So in our last experimental tasting we had a classic outlier scenario - the trial gone wrong. That's the one that makes you stop and grumble and chuck the results. In this experiment, we got a different sort of head scratcher, courtesy of our big game tasters - this time we got results that almost seem too good to be true. Nicki's panel had an astonishing 86% of the tasters score a correct identification. At some point we'll have to do a tasteoff, but if you take Marshall's assertion that you could serve a group of tasters a lager and porter and still have misses, you gotta raise an eye brow when things look too good. We reached back out to Nicki for more information. Was it possible the samples had some tell? Were we back in the realm of "one of these beers has an obvious flaw"? Nicki went back through her notes and observations - no cross talk amongst the tasters, no apparent tells in service, etc. In her words:

  • Each taster was poured three 2 oz. samples. I had two sample sets: sample A & sample B, so the tasters were not all sampling things in the same order. I had to use 2 oz. clear plastic sample cups because I don't have enough 4+ oz. sample glasses to go around.
  • The only directions I gave were to taste the samples, be sure to put them back where they came from, and then identify the one that was different.
  • After that was done, I asked them to record their tasting impressions on the sheet (very few actually did - thanks, Super Bowl) and even included a tasting sheet for possible aroma and flavor vocabulary on the reverse side.

Nicki even went back and waited for her work day to end before tackling the hard task of tasting her beers again. See the photo for yourself. Look pretty damn similar. All in all, her notes show beers that seem very similar except in the hop aroma/flavor department - which you'd expect from this. Points toward her results being accurate, just spooky weird. Science hates spooky weird but sometimes things are spooky. We'll show you the stats in both cases though. Nicki's also enrolled in a Brewing Science program and wants to pull this experiment off again - only this time instead of using a relatively brew process blind tasting group (i.e. only four of her tasters were brewers, but they were all drinkers) - use her classmates. Can't wait to see what happens! FYI - Why aren't we having as much a fit about Jason's #'s (see below) where his tasters only got an 18% hit rate? His numbers are much closer to what you'd expect from random chance (33%) and therefore aren't as eye-popping.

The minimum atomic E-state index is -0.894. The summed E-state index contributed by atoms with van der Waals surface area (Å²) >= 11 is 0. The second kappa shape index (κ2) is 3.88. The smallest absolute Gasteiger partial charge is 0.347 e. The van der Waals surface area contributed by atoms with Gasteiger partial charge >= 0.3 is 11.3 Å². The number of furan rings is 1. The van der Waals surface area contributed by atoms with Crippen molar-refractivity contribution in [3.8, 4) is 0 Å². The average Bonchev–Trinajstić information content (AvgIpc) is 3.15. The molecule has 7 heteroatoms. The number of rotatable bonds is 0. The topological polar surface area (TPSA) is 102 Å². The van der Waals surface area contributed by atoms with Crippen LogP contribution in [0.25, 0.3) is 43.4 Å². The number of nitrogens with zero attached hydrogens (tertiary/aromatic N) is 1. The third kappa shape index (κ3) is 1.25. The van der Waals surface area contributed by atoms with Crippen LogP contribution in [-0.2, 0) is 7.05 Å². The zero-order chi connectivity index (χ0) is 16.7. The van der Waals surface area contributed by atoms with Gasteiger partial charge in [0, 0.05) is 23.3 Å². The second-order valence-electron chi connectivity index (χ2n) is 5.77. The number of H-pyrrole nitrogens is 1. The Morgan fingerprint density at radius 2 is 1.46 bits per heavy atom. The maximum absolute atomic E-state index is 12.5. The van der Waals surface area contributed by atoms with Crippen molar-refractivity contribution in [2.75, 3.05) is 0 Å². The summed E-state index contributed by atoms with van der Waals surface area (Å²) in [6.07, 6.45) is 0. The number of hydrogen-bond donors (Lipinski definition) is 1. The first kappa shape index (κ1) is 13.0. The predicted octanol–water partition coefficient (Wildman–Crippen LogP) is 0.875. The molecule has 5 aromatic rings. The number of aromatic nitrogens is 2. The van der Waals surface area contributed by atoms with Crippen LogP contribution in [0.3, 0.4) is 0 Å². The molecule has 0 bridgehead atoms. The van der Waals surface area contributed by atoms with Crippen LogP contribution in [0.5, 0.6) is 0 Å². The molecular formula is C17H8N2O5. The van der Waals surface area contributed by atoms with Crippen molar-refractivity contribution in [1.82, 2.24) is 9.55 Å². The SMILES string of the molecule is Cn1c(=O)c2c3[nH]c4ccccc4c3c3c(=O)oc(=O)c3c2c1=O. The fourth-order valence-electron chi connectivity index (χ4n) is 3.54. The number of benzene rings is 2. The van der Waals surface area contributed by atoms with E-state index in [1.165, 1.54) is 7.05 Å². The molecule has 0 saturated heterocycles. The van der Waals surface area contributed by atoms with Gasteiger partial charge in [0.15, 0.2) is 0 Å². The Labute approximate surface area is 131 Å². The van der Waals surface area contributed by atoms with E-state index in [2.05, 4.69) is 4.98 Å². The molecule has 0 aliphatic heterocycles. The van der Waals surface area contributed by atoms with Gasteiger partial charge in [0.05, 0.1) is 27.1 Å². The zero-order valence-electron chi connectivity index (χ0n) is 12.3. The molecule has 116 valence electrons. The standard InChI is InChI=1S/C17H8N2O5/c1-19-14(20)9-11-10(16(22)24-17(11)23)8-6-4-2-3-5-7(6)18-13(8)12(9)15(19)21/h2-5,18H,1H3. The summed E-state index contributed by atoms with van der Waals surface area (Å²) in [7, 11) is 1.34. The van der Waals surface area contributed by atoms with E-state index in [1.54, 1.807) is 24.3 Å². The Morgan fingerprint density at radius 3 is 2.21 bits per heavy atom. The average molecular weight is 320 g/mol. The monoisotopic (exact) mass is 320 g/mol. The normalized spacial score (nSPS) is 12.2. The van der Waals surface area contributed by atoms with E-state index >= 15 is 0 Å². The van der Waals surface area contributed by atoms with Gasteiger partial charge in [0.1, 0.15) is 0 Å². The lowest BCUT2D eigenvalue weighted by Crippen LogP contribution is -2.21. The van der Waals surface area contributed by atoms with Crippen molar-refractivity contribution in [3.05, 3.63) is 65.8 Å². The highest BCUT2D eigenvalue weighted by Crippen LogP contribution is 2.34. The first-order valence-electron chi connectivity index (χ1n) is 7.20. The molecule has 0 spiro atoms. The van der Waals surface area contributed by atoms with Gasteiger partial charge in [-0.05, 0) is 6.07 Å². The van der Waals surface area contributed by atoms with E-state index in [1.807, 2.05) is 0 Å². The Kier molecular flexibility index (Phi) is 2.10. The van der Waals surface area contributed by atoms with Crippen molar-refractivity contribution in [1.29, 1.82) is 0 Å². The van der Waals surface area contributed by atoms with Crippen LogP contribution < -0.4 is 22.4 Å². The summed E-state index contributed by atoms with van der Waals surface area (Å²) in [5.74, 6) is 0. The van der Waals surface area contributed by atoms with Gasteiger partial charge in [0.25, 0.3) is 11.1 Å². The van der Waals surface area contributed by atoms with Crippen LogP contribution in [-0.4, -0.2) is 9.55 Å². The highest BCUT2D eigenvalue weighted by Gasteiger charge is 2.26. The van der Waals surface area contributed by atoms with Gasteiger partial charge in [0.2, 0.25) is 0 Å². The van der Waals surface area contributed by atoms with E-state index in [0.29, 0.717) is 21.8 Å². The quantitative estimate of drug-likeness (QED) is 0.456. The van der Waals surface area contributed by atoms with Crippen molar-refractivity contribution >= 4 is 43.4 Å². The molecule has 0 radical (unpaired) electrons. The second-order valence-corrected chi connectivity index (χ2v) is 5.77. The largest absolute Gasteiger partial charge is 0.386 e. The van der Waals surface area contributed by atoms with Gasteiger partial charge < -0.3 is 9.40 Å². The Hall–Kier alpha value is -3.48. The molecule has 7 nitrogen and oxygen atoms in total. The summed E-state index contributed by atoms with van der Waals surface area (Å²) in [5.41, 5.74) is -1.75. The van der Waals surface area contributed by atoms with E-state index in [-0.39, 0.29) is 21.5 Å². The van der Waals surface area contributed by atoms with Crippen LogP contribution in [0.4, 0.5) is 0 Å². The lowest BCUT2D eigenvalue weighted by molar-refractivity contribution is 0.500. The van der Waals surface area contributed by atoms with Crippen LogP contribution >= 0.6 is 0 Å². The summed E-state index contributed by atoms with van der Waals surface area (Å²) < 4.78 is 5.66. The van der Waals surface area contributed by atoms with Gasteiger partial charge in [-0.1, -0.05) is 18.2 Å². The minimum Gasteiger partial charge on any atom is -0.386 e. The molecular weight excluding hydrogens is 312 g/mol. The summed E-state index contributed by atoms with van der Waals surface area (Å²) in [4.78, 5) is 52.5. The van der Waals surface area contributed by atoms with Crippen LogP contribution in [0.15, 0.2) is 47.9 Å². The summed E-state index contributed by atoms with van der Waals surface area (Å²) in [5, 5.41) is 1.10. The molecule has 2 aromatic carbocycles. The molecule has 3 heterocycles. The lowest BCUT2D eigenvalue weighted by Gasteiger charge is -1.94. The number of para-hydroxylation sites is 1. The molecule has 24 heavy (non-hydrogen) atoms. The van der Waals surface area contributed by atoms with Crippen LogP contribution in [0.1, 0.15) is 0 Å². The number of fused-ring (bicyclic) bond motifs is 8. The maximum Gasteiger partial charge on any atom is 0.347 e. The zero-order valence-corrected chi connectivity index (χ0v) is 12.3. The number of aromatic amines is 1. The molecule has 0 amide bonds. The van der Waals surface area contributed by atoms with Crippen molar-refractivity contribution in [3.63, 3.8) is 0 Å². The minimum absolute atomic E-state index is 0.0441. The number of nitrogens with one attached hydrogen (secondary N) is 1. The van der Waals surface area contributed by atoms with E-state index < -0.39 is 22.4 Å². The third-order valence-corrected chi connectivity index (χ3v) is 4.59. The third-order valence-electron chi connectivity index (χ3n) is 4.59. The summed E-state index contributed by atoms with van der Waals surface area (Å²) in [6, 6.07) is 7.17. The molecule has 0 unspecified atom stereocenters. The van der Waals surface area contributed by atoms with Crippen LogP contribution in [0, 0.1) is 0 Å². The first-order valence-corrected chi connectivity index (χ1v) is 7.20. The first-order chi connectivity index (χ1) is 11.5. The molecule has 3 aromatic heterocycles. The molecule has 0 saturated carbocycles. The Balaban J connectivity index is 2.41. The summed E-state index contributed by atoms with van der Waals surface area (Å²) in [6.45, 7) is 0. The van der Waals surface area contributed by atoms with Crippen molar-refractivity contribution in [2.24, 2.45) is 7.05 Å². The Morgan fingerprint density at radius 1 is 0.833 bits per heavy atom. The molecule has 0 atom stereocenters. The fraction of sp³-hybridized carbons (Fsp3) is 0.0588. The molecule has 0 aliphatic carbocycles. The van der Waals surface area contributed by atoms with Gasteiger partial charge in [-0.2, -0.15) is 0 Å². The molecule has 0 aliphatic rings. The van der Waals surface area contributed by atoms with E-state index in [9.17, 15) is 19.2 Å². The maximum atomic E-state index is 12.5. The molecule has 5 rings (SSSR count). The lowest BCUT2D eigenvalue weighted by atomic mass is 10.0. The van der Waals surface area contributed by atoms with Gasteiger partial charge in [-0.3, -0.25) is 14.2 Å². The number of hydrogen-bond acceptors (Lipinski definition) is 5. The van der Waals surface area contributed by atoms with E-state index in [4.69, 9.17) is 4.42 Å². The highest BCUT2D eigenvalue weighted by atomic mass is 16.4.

The Results

All righty - so we spilled the beans above, but let's look at the final numbers. With all the test runs in the mix, the aggregate results show a significant finding that yes testers can detect the difference between beers with a whirlpool done at 170F vs. 120F. If we subtract the super positive results from Nicki's run, the p-Value still shows significance. We had exactly the number of positive identifications to keep the p-Value below our magic threshold of 0.05. Skin of our teeth doesn't even begin to describe it! But really is that truly surprising?

  Total Tasters Successful ID's %age Correct p-Value
Magic Threshold 68 30 44% 0.0296
All Data 68 36 53% 0.0003
Magic Threshold (without Outliers 54 24 44% 0.042
Without Positive Outlier 54 24 44% 0.042

Tasting Panel Numeric Data

IGOR Tasters Successful ID's p-Value
Robert Allaway 10 3 0.588 (NOT significant)
James Bird 17 9 0.043 (significant)
Ryan Casey 6 4 0.042 (significant)
Nicki Forster 14 12 0.000 (significant - scary number)
Jason Mundy 11 2 0.857 (NOT significant)
Casey Price 4 2 0.240 (NOT significant)
Tristan Smith 6 4 0.042 (significant)

 

Tasting Panels Qualitative Data

IGOR Beer Thoughts Experiment Thoughts
Robert Allaway I did not perform a triangle test but was served the beers blind. I was able to correctly identify the 120 vs 170 degree beer. I found that the 120 degree beer had somewhat greater hop presence, and the 170 seemed more muted. I particularly found that the citrus notes were greater in the 120 beer than the 170 degree. "The most experienced beer drinkers in the cohort were the 3 that identified the odd beer out. I suspect that there may be a difference between the two hopping methods, but that the difference may require a trained palate. Furthermore, I think it would be worth retrying this experiment with a very hop forward beer - I suspect any differences might be more notable there. Finally, I suspect that a good dry-hopping might overcome any potential differences in whirlpool temperature...so even if one whirlpool temperature makes a better beer, in practice it may be undetectable in hop-forward dry-hopped beers.>